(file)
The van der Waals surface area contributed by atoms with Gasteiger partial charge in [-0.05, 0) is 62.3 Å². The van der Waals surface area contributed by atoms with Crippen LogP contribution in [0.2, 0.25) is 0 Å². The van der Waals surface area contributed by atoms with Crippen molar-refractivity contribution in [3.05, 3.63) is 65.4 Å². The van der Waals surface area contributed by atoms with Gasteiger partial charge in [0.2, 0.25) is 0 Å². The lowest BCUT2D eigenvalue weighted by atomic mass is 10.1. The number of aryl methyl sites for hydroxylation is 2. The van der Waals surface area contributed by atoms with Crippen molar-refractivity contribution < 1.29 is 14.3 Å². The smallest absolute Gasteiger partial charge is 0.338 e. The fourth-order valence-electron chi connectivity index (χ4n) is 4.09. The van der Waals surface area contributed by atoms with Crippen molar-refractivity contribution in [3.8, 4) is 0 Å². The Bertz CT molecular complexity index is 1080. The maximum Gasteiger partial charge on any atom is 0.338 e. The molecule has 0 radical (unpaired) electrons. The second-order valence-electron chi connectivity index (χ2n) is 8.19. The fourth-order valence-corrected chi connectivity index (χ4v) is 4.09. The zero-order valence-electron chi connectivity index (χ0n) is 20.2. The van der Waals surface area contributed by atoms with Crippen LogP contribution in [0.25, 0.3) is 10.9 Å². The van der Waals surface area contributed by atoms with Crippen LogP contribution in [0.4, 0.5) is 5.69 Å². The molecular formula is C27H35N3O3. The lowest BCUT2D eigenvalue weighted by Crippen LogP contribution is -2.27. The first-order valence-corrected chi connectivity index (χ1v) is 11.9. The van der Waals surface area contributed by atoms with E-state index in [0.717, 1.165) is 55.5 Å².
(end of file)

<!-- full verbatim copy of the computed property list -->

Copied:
The van der Waals surface area contributed by atoms with Gasteiger partial charge in [-0.05, 0) is 62.3 Å². The van der Waals surface area contributed by atoms with Crippen LogP contribution in [0.2, 0.25) is 0 Å². The van der Waals surface area contributed by atoms with Crippen molar-refractivity contribution in [3.05, 3.63) is 65.4 Å². The van der Waals surface area contributed by atoms with Gasteiger partial charge in [0.2, 0.25) is 0 Å². The lowest BCUT2D eigenvalue weighted by atomic mass is 10.1. The number of aryl methyl sites for hydroxylation is 2. The van der Waals surface area contributed by atoms with Crippen molar-refractivity contribution < 1.29 is 14.3 Å². The smallest absolute Gasteiger partial charge is 0.338 e. The fourth-order valence-electron chi connectivity index (χ4n) is 4.09. The van der Waals surface area contributed by atoms with Crippen molar-refractivity contribution in [3.8, 4) is 0 Å². The Bertz CT molecular complexity index is 1080. The maximum Gasteiger partial charge on any atom is 0.338 e. The molecule has 0 radical (unpaired) electrons. The second-order valence-electron chi connectivity index (χ2n) is 8.19. The fourth-order valence-corrected chi connectivity index (χ4v) is 4.09. The zero-order valence-electron chi connectivity index (χ0n) is 20.2. The van der Waals surface area contributed by atoms with Crippen LogP contribution in [0.25, 0.3) is 10.9 Å². The van der Waals surface area contributed by atoms with Crippen LogP contribution in [0.4, 0.5) is 5.69 Å². The molecular formula is C27H35N3O3. The lowest BCUT2D eigenvalue weighted by Crippen LogP contribution is -2.27. The first-order valence-corrected chi connectivity index (χ1v) is 11.9. The van der Waals surface area contributed by atoms with E-state index in [0.717, 1.165) is 55.5 Å².